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From Hutton Webster's, Early European History (1917); edited for this on-line publication, by ELLOPOS
III. MINGLING OF EAST AND WEST AFTER 359 B.C.
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DEMOSTHENES AND THE END OF GREEK FREEDOM
DEMOSTHENES, 384-322 B.C.
Philip for many years had been steadily extending his sway over Greece. In the face of his encroachments would Athens, Sparta, and Thebes, so long the leading cities, submit tamely to this Macedonian conqueror? There was one man, at least, who realized the menace to Greek freedom from Philip's onward march. In Demosthenes Greece found a champion of her threatened liberties.
DEMOSTHENES AS AN ORATOR AND A PATRIOT
Demosthenes was the last, as well as the most famous, of the great Athenian orators. When he first began to speak, the citizens laughed at his long, involved sentences, over-rapid delivery, and awkward bearing. Friends encouraged him to persist, assuring him that, if the manner of his speeches was bad, their matter was worthy of Pericles. Numerous stories are told of the efforts made by Demosthenes to overcome his natural defects. He practiced gesturing before a mirror and, to correct a stammering pronunciation, recited verses with pebbles in his mouth. He would go down to the seashore during storms and strive to make his voice heard above the roar of wind and waves, in order the better to face the boisterous Assembly. Before long he came to be regarded as the prince of speakers even in the city of orators. Demosthenes was a man cast in the old heroic mold. His patriotic imagination had been fired by the great deeds once accomplished by free Greeks. Athens he loved with passionate devotion. Let her remember her ancient glories, he urged, and, by withstanding Philip, become the leader of Hellas in a second war for liberty.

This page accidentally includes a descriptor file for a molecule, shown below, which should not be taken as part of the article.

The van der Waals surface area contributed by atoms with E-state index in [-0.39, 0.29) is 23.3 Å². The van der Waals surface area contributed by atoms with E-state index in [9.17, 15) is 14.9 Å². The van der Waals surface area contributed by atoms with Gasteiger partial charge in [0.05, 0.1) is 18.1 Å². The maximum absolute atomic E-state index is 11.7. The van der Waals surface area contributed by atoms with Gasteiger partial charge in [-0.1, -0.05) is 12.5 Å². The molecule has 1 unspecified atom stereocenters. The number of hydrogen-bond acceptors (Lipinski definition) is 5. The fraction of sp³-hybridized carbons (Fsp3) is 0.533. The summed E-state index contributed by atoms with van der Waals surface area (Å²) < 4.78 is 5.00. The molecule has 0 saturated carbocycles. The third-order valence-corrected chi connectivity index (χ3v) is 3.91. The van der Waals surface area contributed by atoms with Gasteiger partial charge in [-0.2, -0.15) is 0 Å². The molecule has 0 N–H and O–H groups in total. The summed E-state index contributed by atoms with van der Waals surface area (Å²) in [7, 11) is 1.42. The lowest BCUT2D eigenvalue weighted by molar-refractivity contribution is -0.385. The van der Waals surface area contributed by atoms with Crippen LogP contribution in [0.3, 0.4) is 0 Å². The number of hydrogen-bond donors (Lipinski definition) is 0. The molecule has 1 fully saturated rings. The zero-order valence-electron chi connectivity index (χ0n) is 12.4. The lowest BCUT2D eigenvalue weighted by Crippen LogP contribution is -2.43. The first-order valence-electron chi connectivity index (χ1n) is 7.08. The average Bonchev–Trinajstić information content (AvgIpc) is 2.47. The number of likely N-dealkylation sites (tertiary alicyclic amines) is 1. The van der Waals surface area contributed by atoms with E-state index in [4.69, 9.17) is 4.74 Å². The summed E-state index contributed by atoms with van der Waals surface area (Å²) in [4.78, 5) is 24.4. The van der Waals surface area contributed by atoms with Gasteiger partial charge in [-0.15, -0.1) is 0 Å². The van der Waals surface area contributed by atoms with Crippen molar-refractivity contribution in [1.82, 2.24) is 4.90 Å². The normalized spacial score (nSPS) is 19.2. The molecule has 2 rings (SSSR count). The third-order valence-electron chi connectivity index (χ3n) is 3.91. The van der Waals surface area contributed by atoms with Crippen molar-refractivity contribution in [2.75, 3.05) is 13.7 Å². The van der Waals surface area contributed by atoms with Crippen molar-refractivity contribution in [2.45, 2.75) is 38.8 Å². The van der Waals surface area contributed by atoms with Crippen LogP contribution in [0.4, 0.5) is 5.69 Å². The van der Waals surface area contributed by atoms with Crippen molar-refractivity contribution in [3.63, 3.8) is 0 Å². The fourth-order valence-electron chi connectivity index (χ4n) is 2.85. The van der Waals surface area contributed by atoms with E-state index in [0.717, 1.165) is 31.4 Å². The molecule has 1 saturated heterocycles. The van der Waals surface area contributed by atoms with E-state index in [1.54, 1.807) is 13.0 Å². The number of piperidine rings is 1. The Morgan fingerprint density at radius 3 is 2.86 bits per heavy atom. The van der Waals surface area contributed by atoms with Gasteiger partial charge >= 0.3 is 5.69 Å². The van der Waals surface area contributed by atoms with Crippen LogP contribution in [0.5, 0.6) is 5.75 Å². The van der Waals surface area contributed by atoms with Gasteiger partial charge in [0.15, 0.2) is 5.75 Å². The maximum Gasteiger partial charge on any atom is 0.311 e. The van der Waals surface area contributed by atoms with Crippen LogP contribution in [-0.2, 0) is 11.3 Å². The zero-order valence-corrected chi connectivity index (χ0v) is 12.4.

Cf. The Ancient Greece * The Ancient Rome
Eastern Roman Empire (Byzantium) * Western Medieval Europe * Renaissance in Italy